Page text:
Dear Colleagues, Onlaah – Online Learning on African Archaeology and Heritage will be present at the 26th Annual Meeting of the European Association of Archaeologists in Budapest, 26- 30 August 2020.
Sofia Fonseca, the platform coordinator, organizes a session entitled
SENSITIZING AND ENGAGING THE PUBLIC: THE ROLE OF ONLINE LEARNING IN ARCHAEOLOGY
AND HERITAGE EDUCATION.
The call for papers is now open, join us!
Submission deadline: 13 February 2020 Link to submission: https://submissions.e-a-a.org/eaa2020/ SESSION THEME Sustainable archaeology and heritage in an unsustainable world SESSION FORMAT Regular session SESSION TITLE Sensitizing and engaging the public: The role ofonline learning in archaeology and heritageeducation
SESSION TEXT With millions of people joining online platforms all over the world, online learning has become an important educational tool. Online learning is accessible to a wide audience and is a way to engage in continuous learning regardless of age, geographic location, or prior experience. Furthermore, it democratizes education and knowledge. If one wants to learn something, there is likely an online course on it and that course may be presented by leading topic specialists who otherwise may not be accessible. So, are archaeology and heritage education represented in the world of online learning? A quick internet survey finds archaeological and heritage themed MOOCs, classroom activities, lectures, and a variety of other resources that would indicate that indeed we are online. The presence of these resources, however, raises several issues and questions: Are MOOCs and lesson plans sufficient? Do the online resources accurately portray archaeology and heritage? Do they adequately raise awareness of heritage concerns? Also of concern is the issue of who produces online content. Archaeologists generally are not trained in non-academic communication. Institutions like museums and research centers are investing in various online communication strategies—YouTube, virtual exhibitions, Instagram, Twitter, etc.—but engaging with the public has moved beyond the professional context. For several years, non-specialist “influencers” have been developing channels and strategies to promote historical subjects. How should archaeologists position themselves in relation to this phenomenon? In this session we would like to discuss the role of online education in sensitizing people to archaeology and heritage and in promoting archaeological and heritage awareness. What is the responsibility and role of institutions and independent scientists in this new way of communicating science? What are the limits of such formats of communication? We invite archaeologists and heritage educators from around the world to provide examples, insights, and questions to enrich the discussion.
SESSION KEYWORDS Online learning, Archaeology, Heritage, Sensitizing, Engaging, Public
ORGANISERS Main organiser: Fonseca, Sofia, (Portugal)¹ Co-organisers: Basterrechea, Aurélia (Switzerland)²; Ben Thomas (Unites States of America)³
Affiliations 1. Teiduma, Consultancy on Heritage and Culture; DAI-German Archaeological Institute 2. ArchaeoConcept 3. Archaeological Institute of America
Your contribution abstract must have between 200 and 300 words. By
submitting the abstract, you become the main and corresponding author of your
contribution, but you can add up to 9 co-authors. Upon submitting, you will
still be able to review or change your abstract before the 13 February, 23:59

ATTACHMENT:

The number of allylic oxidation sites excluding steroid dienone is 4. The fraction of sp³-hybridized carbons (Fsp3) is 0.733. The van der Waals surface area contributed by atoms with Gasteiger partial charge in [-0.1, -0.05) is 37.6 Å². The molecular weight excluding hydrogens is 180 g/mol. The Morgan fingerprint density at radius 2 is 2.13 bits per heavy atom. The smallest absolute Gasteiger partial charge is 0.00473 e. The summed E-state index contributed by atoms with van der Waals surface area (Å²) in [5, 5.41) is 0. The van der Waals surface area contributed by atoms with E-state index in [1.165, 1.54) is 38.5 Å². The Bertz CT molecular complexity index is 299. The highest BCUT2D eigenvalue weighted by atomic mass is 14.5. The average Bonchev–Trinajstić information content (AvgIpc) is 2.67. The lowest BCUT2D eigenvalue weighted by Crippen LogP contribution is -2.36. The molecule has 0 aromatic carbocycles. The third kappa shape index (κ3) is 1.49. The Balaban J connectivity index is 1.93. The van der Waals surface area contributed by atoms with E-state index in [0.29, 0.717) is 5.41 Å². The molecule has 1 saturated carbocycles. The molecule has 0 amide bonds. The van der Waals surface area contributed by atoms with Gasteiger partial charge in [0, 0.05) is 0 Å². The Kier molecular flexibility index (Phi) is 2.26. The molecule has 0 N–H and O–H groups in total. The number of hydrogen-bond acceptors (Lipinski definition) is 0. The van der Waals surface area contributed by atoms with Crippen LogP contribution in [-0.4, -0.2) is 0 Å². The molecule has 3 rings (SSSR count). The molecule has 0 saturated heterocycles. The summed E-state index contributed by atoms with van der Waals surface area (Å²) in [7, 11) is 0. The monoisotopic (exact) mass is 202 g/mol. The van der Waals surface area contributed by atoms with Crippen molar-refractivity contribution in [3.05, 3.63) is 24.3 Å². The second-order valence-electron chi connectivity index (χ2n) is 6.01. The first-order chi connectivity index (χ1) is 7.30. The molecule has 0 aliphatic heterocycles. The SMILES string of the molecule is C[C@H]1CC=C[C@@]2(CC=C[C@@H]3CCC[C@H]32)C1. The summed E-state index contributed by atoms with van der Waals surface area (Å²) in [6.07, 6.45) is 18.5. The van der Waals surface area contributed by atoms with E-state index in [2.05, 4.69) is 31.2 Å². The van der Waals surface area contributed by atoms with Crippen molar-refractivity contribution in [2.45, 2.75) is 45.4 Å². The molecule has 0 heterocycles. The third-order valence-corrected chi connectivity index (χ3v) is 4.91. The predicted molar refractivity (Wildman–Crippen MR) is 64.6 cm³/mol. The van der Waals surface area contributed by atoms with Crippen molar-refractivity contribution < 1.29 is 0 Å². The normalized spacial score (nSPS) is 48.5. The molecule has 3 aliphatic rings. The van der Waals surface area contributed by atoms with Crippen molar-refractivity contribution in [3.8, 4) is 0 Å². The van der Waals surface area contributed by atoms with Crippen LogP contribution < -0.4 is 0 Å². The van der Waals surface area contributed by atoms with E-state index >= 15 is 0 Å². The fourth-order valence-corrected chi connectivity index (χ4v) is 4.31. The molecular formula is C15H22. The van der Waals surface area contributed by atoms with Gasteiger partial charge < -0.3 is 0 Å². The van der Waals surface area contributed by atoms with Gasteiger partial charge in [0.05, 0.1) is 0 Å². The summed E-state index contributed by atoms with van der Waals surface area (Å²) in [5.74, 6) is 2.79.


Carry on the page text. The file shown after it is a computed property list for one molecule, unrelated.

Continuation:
In case you have any doubt, please contact:
Our MOOC’s team at Windhoek: Juliette and Heiko from M.oment M.al TV & Film Production, Professor Tilman Lenssen-Erz, from University of Cologne and Sofia Fonseca, the project coordinator, from Teiduma Consultancy on Heritage and Culture.
This was the last dinner before returning home with the feeling of a good
job done and having moving forward in our project!
In Namibia recording more videos for our MOOC on A frican archaeology and African heritage. Namibian rock art will be one of the case studies with a special focus on heritage management by the community to the community.
In June 2019 we head to Mozambique! Our team included MomentMal TV crew, Jörg Linstädter, archaeologist and scientific director of the Commission for Archaeology of Non-European Cultures of the DAI, and Décio Muianga, lecturer and research assistant at the Department of Archaeology and Anthropology, at Eduardo Mondlane University, in Maputo.
Jörg and Décio will explain one of our case studies regarding Mozambique, in this case, the project they are developing in the Changalane region.
Sabrina Stempfle, from Hamburg University and Sheila Machava from Eduardo Mondlane University, also joined us on the field. They will be responsible for our MOOC lesson on archaeometry, using the pottery collected in Changalane and afterwards using geochemical analysis methods in the laboratory in Hamburg.
Sabrina and Sheila’s work is one of the many collaborations the DAI is currently developing in Mozambique, Iswatini and South Africa, bringing students from the different countries to work and learn together.
In January 2019 we had our consortium meeting in Faro, at the University of Algarve, in Portugal. Nuno Bicho, the Director of ICArEHB and one of the consortium founders, welcome us on the beautiful Algarve for three days of hard work.
We had interesting discussions moving forward on our project. By the end of the meeting we closed the MOOC structure, defined the different modules, the lessons inside each module, the case studies to be presented and the online platform that better suits our objective and purpose.
Some filming was made by MomentMal TV, our filmmaking team, on ICArEHB and the projects being developed in Mozambique.
We also schedule our work for the year ahead and the amount of work we will have done until December 2019.